• Davie says:

      Although, we could be trading bad for even worse:

      The departure of Scott Pruitt, the scandal-plagued former head of the Environmental Protection Agency, means that the agency will be led in the coming months by Mr. Pruitt’s deputy, Andrew Wheeler, a former coal lobbyist who shares Mr. Pruitt’s zeal to undo environmental regulations.

      But unlike Mr. Pruitt — who had come to Washington as an outsider and aspiring politician, only to get caught up in a swirl of controversy over his costly first-class travel and security spending — Mr. Wheeler is viewed as a consummate Washington insider who avoids the limelight and has spent years effectively navigating the rules. For that reason, Mr. Wheeler’s friends and critics alike say, he could ultimately prove to be more effective than his controversial former boss in implementing President Trump’s deregulatory agenda.

      • Duke Cox says:

        Perhaps Mr. Wheelers' effectiveness has been due to his "under-the-radar" position. Bright light is scary to cockroaches…maybe the fourth estate can bring him down, too.

  10. unnamed says:

    Another One Bites the Dust:  Scott Pruitt resigns as EPA chief.  As an intellectual giant once said: womp womp

  11. Davie says:

    Hot off the wire — Even Wall Street doesn't believe Trump's BS:

    UPDATE: Corporations brought home $350 billion after tax cut, but they haven't put it to work By Rex Nutting, MarketWatch 

    White House says tax cut has already transformed economy, but that's pure politics 

    The Trump White House is using meaningless statistics to falsely claim that its big corporate tax cut is working even better than hoped. Donald Trump's economic adviser says the tax cut has fundamentally transformed the economy after just six months, deceptively claiming that U.S. corporations are no longer investing in their foreign operations.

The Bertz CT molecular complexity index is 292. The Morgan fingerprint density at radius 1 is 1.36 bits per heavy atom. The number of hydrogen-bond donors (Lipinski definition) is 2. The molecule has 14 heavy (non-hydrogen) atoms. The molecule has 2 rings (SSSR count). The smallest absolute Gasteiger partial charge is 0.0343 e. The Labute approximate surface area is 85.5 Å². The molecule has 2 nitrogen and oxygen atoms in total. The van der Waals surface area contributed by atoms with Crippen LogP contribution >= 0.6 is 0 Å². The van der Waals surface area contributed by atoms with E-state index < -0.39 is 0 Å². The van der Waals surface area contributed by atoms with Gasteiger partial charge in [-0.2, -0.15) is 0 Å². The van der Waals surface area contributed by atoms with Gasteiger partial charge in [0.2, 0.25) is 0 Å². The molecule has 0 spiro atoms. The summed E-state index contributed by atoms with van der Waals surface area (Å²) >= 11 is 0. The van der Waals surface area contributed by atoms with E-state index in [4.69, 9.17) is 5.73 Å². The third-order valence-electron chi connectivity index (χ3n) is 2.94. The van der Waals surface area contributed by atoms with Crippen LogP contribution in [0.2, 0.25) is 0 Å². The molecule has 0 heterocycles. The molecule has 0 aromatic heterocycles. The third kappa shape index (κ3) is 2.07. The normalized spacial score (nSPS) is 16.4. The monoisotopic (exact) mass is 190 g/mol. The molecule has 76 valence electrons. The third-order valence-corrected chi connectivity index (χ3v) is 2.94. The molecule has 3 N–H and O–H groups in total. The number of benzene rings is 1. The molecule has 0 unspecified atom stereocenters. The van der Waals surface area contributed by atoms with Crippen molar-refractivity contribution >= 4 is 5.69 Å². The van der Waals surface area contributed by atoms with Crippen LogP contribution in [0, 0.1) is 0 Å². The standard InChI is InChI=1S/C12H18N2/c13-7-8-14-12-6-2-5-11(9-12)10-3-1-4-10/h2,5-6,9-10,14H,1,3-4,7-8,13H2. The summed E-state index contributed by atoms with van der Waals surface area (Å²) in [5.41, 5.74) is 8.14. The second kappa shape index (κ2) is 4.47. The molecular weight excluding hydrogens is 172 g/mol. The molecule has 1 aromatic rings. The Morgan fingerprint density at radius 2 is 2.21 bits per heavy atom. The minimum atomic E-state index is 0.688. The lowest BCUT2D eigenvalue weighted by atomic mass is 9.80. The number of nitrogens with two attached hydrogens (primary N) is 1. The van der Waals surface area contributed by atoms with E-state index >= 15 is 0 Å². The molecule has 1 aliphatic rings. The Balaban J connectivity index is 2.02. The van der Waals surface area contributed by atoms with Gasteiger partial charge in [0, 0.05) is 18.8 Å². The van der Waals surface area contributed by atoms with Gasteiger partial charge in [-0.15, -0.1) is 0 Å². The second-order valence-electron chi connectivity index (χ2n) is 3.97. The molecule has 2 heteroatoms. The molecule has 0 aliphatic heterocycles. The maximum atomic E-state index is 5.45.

Kevin Hassett, the chairman of the president's Council of Economic Advisers, was on TV recently 

  12. mamajama55 says:

    At least he's not your state campaign chairman?

    Trump’s Kentucky Campaign Chair Pleads Guilty to Child Sex Trafficking. Ew.

  13. MichaelBowman says:

    There's a stench over CD-4 (these bubbles aren't from champagne bottles popping their tops, they're FARTs coming from the Nobel Laureate-economists bung).  

    For relief, donate here

    Note to self: this ain't the Lawrence Welk show. 

    A trade war with China could hit these communities hardest

    SHARE OF JOBS EXPOSED TO CHINESE TARIFFS, BY COUNTY
    Circles sized based on percentage of jobs affected in that county

     

     

    • mamajama55 says:

      I blame a rogue staffer for the FART acronym. It should make for some interesting coffee shop conversations.

      Mellnick and Uhrmacher, reporting for the Washington Post, write that these are mostly counties that voted for Trump. They claim that these Chinese tariffs were "targeted" to achieve that effect. If so, the Chinese tariff designers miscalculated; Trump voters seem incapable of believing that their guy lied to them or would harm them. And Trump doesn't care if it hurts his base in their wallets.  But we'll see how long all that willful blindness lasts when people can't market their pork or soybeans or beef or dairy products for export.

      While the largest urban and suburban counties are home to almost as many people working in tariff-exposed industries as rural areas, the rural concentration is far higher, about 1 job in 33. In the big cities, it’s 1 job in 200.

      Tariff-exposed jobs are more than twice as likely to fall in counties that voted for Republican Donald Trump in 2016 than in counties won by Democrat Hillary Clinton. There are more than 1 million jobs exposed to China tariffs in more than 2,600 counties carried by Trump, and fewer than 564,000 exposed jobs in Clinton’s counties.